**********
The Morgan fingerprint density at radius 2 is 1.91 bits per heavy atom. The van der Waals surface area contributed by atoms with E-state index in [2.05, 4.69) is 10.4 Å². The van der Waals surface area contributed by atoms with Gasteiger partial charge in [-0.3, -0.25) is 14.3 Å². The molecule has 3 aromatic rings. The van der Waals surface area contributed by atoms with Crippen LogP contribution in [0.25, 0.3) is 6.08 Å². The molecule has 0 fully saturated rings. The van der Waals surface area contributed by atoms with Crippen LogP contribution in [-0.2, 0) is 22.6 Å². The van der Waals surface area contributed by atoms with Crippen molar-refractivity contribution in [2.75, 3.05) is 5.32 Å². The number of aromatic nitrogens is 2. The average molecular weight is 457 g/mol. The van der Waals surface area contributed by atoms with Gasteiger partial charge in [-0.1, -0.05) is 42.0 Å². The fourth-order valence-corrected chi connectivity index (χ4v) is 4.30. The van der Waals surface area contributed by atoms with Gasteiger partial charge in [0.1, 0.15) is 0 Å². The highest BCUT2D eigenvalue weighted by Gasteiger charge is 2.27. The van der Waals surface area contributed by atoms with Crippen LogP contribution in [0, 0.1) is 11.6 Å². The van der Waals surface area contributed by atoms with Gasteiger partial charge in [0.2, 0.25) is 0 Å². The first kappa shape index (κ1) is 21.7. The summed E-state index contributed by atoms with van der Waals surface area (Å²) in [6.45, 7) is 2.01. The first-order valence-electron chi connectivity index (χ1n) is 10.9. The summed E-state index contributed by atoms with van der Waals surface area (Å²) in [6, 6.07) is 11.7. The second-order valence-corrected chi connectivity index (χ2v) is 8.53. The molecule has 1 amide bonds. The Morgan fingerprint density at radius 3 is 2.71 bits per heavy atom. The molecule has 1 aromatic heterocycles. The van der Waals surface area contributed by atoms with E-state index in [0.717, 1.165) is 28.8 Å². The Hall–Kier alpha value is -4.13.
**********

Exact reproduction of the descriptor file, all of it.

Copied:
The Morgan fingerprint density at radius 2 is 1.91 bits per heavy atom. The van der Waals surface area contributed by atoms with E-state index in [2.05, 4.69) is 10.4 Å². The van der Waals surface area contributed by atoms with Gasteiger partial charge in [-0.3, -0.25) is 14.3 Å². The molecule has 3 aromatic rings. The van der Waals surface area contributed by atoms with Crippen LogP contribution in [0.25, 0.3) is 6.08 Å². The molecule has 0 fully saturated rings. The van der Waals surface area contributed by atoms with Crippen LogP contribution in [-0.2, 0) is 22.6 Å². The van der Waals surface area contributed by atoms with Crippen molar-refractivity contribution in [2.75, 3.05) is 5.32 Å². The number of aromatic nitrogens is 2. The average molecular weight is 457 g/mol. The van der Waals surface area contributed by atoms with Gasteiger partial charge in [-0.1, -0.05) is 42.0 Å². The fourth-order valence-corrected chi connectivity index (χ4v) is 4.30. The van der Waals surface area contributed by atoms with Gasteiger partial charge in [0.1, 0.15) is 0 Å². The highest BCUT2D eigenvalue weighted by Gasteiger charge is 2.27. The van der Waals surface area contributed by atoms with Crippen LogP contribution in [0, 0.1) is 11.6 Å². The van der Waals surface area contributed by atoms with Gasteiger partial charge in [0.2, 0.25) is 0 Å². The first kappa shape index (κ1) is 21.7. The summed E-state index contributed by atoms with van der Waals surface area (Å²) in [6.45, 7) is 2.01. The first-order valence-electron chi connectivity index (χ1n) is 10.9. The summed E-state index contributed by atoms with van der Waals surface area (Å²) in [6, 6.07) is 11.7. The second-order valence-corrected chi connectivity index (χ2v) is 8.53. The molecule has 1 amide bonds. The Morgan fingerprint density at radius 3 is 2.71 bits per heavy atom. The molecule has 1 aromatic heterocycles. The van der Waals surface area contributed by atoms with E-state index in [0.717, 1.165) is 28.8 Å². The Hall–Kier alpha value is -4.13.